Moldova’s President Maia Sandu has nominated her security advisor and secretary of the national security council, Dorin Recean, to head the government as the new prime minister.
Sandu made the appointment after Natalia Gavrilita announced her resignation on February 10 after one and a half years in office. The change of prime minister came shortly after Ukrainian officials warned of a plot to destabilise Moldova. The replacement also addresses public disappointment about the slow progress of reforms in key areas such as justice and the deterioration in the standard of living amid high inflation.
Sandu is expected to become more actively involved in governing the country after Recean’s appointment.
Gavrilita announced her resignation following a meeting held by Sandu with members of the ruling Party of Action and Solidarity (PAS), which holds a robust majority in parliament. The transition to the new government will most likely be smooth. Foreign Minister Nicu Popescu said that most of the ministers will keep their seats.
Gavrilita has not detailed the reasons for her resignation: she only implied that she enjoyed more support from the country’s foreign partners than internally — but avoided pointing fingers. Rumours about factions within the pro-EU PAS have been circulating for some time.
Sandu has not openly criticised Gavrilita, but remarks about the government’s activity that “could have been better”, voiced since last October, heralded the managed replacement of the head of the cabinet.
“We agreed, as a team, that a reset is needed to provide more discipline and an emphasis on security and the economy,” explained PAS MP Radu Marian.
Marian added that the executive should be able to deliver a more immediate response to the security challenges in the region.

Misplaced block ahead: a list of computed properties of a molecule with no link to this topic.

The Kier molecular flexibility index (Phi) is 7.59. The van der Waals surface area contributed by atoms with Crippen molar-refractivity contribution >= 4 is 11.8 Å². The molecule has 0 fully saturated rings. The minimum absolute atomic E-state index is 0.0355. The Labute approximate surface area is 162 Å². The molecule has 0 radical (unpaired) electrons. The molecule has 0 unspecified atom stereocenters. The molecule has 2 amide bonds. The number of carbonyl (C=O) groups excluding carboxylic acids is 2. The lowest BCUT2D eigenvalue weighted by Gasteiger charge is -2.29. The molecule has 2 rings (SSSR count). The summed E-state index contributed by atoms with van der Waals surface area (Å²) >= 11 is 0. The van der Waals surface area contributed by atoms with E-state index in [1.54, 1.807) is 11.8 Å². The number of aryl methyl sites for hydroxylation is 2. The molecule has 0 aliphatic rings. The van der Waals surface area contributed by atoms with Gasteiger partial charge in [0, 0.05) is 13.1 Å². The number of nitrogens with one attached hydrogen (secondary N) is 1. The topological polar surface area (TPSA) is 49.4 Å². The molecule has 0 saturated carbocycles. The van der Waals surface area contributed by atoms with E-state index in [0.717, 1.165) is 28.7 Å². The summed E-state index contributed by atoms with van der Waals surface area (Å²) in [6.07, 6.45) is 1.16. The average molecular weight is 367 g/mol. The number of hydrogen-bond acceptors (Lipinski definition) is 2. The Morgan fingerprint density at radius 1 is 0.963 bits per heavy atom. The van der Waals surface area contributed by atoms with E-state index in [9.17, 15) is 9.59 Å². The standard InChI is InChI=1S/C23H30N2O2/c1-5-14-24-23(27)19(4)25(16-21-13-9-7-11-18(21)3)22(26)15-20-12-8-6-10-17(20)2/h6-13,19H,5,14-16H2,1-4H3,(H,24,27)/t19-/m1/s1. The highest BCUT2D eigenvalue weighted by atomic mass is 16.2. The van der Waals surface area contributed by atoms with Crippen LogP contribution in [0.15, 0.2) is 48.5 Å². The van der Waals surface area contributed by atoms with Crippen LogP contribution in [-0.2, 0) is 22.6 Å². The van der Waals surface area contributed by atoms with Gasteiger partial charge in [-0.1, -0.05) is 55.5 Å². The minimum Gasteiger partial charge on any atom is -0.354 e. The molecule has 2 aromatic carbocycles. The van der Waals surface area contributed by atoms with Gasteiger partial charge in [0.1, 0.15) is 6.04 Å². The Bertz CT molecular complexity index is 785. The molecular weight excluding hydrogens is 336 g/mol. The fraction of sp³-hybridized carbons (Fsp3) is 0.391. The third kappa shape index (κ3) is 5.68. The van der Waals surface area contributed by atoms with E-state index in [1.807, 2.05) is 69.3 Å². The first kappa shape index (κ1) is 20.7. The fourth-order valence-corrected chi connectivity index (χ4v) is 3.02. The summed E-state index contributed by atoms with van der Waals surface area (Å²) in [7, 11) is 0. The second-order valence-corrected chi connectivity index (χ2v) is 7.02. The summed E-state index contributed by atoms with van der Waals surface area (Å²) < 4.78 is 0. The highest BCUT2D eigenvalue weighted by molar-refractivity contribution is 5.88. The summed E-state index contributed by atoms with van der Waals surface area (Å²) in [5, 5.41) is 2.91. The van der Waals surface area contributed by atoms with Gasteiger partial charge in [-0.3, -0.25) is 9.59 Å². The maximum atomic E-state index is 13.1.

Gavrilita’s replacement, Recean, is known for his terms in the cabinets of Vlad Filat and Iurie Leanca during 2012-2014 when he restructured the interior ministry. After that, he moved into the private sector, until he was appointed as presidential adviser in February 2022.
Previously, he studied economics and had an academic career at the Academy of Economica in Chisinau before becoming interior minister.
Moldova’s stability at risk
A couple of days earlier, Ukraine passed to Moldovan officials a document allegedly leaked from Russia about a detailed plan to undermine political stability in Moldova.
A day after the replacement of the prime minister in Moldova, a Russian missile again crossed the country’s airspace. The missile did not just touch Moldova’s territory, like the previous ones, but crossed it and reached within 35km of the Romanian border.
Moldovan officials have talked of the need to develop defence and particularly air defence capabilities, but at present Moldova is unable to respond militarily to such events.
“We have decided that now is the time for a government reset, in the context of the very complicated security situation. These days I see the statements of [Ukrainian] President [Volodymyr] Zelenskiy. We are also aware of the existence of criminal groups, which try to undermine the state of the Republic of Moldova through several methods. These challenges require an immediate response and the new government must be formed quickly, to start functioning quickly," stated Marian told ProTV.
The PAS MP also criticised Gavrilita’s cabinet for the lack of "discipline and prioritisation of the problems arising in Moldova".
"There is a greater need for prioritisation and discipline in all government actions. We are on the verge of war. Also, in 2023 we want to give more priority to topics related to the economy and economic growth. We must return to growth," said Marian.